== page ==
After the end of my day yesterday (see Post #9), I had occasion to put into practice what I wrote about in the last post:  the collegiality attorneys should show to each other.

For years, three generations of my family have been doing battle against the attorneys of the firm now known as Milligan and Coleman.  In future posts, I hope to share stories about the partners, some of whom, unfortunately, are no longer with us, as well as some photographs.  Some of the stories I think you’ll find hilarious, including the one about the doctor who “lost his anus.”

As our civil litigation work is mostly plaintiffs’ work, we have many opportunities to do battle with the folks at Milligan and Coleman, which is the insurance defense firm in this county, and one of the most preeminent firms of its type in this region, if not in the whole state.

Anyway, at the end of the day, I had a chance to visit with two of the partners in the firm.  Tom Garland is the son of a former state senator, business owner and bank chairman who was a great influence on my life growing up.  His practice is specialized in defense of governmental entities, particularly in the civil rights division.  I had a chance to seek his advice on a matter, a civil rights case in Federal Court in Knoxville, that I am handling and in which he is not involved.  His advice, as always, was appreciated and will help me prosecute my case for my client.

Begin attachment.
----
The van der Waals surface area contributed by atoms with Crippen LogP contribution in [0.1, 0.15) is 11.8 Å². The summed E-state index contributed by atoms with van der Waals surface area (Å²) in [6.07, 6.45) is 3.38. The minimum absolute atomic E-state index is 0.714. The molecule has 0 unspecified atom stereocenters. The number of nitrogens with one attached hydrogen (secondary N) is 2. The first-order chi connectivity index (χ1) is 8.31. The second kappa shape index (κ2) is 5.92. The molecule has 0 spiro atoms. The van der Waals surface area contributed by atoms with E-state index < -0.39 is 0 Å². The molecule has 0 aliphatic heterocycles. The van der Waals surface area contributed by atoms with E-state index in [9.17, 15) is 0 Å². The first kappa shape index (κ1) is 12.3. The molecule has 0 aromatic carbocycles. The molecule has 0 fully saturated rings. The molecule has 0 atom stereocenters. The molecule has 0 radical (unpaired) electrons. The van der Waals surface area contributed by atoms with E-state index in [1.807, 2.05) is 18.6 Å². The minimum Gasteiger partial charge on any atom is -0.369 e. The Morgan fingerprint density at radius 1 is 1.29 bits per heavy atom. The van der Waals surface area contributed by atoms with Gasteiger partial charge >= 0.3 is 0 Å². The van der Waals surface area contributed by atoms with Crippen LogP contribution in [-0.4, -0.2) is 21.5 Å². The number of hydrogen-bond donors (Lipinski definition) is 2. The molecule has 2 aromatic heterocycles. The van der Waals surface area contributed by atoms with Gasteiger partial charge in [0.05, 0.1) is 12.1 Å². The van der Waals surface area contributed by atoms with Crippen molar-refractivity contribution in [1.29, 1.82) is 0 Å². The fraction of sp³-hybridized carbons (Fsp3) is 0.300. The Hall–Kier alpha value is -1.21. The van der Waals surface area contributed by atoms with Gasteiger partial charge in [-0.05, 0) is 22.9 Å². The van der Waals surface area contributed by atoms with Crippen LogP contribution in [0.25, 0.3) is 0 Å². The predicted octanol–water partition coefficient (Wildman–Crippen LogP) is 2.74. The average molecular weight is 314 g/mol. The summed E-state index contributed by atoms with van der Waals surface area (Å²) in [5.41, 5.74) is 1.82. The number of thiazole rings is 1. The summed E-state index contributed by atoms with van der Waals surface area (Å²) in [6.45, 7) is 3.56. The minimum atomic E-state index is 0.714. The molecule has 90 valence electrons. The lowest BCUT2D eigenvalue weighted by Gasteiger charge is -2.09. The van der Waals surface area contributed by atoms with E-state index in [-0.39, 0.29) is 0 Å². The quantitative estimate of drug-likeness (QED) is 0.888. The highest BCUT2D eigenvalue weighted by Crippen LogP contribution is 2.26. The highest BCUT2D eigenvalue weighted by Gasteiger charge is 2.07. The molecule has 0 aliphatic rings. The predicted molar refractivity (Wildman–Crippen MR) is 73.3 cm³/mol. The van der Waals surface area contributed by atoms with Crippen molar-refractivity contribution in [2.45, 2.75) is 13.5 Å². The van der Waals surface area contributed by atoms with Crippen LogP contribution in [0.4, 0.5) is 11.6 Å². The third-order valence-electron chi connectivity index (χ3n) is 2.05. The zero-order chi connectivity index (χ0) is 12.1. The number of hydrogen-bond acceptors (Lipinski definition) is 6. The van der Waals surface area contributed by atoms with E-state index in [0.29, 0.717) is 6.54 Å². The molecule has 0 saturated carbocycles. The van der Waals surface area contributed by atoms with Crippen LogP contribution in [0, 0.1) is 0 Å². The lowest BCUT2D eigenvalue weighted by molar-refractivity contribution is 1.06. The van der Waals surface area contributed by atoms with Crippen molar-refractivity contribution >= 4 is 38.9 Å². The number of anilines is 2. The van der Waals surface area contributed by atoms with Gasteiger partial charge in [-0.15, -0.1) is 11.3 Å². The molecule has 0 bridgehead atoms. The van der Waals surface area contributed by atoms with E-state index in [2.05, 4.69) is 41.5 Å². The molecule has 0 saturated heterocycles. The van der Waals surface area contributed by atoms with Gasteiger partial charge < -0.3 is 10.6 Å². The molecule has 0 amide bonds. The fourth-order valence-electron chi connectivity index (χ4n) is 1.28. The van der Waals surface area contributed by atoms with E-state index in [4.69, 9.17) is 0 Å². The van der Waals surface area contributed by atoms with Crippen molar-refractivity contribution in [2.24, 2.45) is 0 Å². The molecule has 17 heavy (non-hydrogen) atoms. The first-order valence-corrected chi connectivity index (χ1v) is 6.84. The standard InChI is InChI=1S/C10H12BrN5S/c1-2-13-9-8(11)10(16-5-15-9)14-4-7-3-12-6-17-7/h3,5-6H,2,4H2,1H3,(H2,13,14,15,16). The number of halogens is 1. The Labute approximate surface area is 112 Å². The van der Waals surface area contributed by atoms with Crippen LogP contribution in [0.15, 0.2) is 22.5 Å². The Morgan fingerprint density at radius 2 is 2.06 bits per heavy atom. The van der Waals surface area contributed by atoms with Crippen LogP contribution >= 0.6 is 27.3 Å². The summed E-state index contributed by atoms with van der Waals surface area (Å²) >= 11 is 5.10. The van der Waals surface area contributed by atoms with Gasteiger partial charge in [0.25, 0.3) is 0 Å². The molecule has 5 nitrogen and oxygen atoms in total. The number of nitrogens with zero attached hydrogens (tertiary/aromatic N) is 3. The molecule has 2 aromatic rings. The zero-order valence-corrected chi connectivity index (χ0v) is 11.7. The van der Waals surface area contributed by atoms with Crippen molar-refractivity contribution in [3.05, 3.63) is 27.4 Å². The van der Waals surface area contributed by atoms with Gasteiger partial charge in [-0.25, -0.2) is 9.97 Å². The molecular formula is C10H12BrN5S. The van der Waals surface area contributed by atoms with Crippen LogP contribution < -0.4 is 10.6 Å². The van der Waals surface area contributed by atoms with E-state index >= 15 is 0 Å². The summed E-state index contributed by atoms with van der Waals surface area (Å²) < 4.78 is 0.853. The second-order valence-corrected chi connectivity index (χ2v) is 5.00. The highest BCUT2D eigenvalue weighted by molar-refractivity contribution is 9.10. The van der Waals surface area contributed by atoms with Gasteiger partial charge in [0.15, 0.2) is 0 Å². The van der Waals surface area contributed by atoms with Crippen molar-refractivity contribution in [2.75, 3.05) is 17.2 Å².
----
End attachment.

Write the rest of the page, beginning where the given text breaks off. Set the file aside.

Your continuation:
Jeff Ward is just a smart, all-around good attorney.  I still can’t believe he is an attorney:  his oldest brother David, who is now a physician in Asheville, North Carolina was and is a great friend of my younger brother, and little Jeff used to run around behind him.  I saw “little Jeff” yesterday with grey in his hair, and can’t believe how old I’ve become!

Jeff and I have been handling a matter against each other for over a year now, which has reached the point where we have filed a lawsuit.  It is going to be one of those cases where the clients are at opposite poles and, unless Jeff can pull off one of his patented motions to dismiss or summary judgment motions (more on those in the next post), we will go to trial before a jury of 12, and let the best man win.

But despite that, we were joking around yesterday about the fantastic things we were going to tell the jury and the judge and how we were going to present our case.  That’s because the lawsuit, as alluded to in the immediately preceding post, is not a personality clash, but a case to be tried fairly, competently, honestly and objectively.

Thus, I remembered the lesson I forgot earlier in the day:  you absolutely cannot take your client’s case to heart, for if you do, you lose your ability to perform well for your client.  And, if I had not built my relationships with Tom, Jeff and the rest of the firm, I would not have been able to seek Tom’s advice yesterday, nor would I be able to pick Jeff’s brain, nor would–and this is important–the firm be likely to want to settle cases with me.

My Granddaddy, the first of our three generations of attorneys, had a very wise saying, “Never curse at or talk badly about another attorney, for that attorney may be your judge one day.”

That is a very important point to remember.

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After the end of my day yesterday (see Post #9), I had occasion to put into practice what I wrote about in the last post:  the collegiality attorneys…

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